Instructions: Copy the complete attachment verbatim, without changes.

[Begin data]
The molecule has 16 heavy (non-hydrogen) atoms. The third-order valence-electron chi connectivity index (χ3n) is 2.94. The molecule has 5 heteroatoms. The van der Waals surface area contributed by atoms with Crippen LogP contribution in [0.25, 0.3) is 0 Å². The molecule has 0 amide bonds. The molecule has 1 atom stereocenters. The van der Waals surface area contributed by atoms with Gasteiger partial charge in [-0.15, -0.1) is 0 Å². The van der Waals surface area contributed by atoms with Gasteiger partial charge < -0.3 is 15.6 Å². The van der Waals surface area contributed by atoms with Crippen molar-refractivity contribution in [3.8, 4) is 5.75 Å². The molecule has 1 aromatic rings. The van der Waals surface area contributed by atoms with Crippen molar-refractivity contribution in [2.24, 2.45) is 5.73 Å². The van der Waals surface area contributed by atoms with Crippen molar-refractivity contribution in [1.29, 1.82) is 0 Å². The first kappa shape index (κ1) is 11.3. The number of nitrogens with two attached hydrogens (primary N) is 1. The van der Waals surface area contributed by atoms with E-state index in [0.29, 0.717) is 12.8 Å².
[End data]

The molecule has 16 heavy (non-hydrogen) atoms. The third-order valence-electron chi connectivity index (χ3n) is 2.94. The molecule has 5 heteroatoms. The van der Waals surface area contributed by atoms with Crippen LogP contribution in [0.25, 0.3) is 0 Å². The molecule has 0 amide bonds. The molecule has 1 atom stereocenters. The van der Waals surface area contributed by atoms with Gasteiger partial charge in [-0.15, -0.1) is 0 Å². The van der Waals surface area contributed by atoms with Gasteiger partial charge < -0.3 is 15.6 Å². The van der Waals surface area contributed by atoms with Crippen molar-refractivity contribution in [3.8, 4) is 5.75 Å². The molecule has 1 aromatic rings. The van der Waals surface area contributed by atoms with Crippen molar-refractivity contribution in [2.24, 2.45) is 5.73 Å². The van der Waals surface area contributed by atoms with Crippen molar-refractivity contribution in [1.29, 1.82) is 0 Å². The first kappa shape index (κ1) is 11.3. The number of nitrogens with two attached hydrogens (primary N) is 1. The van der Waals surface area contributed by atoms with E-state index in [0.29, 0.717) is 12.8 Å².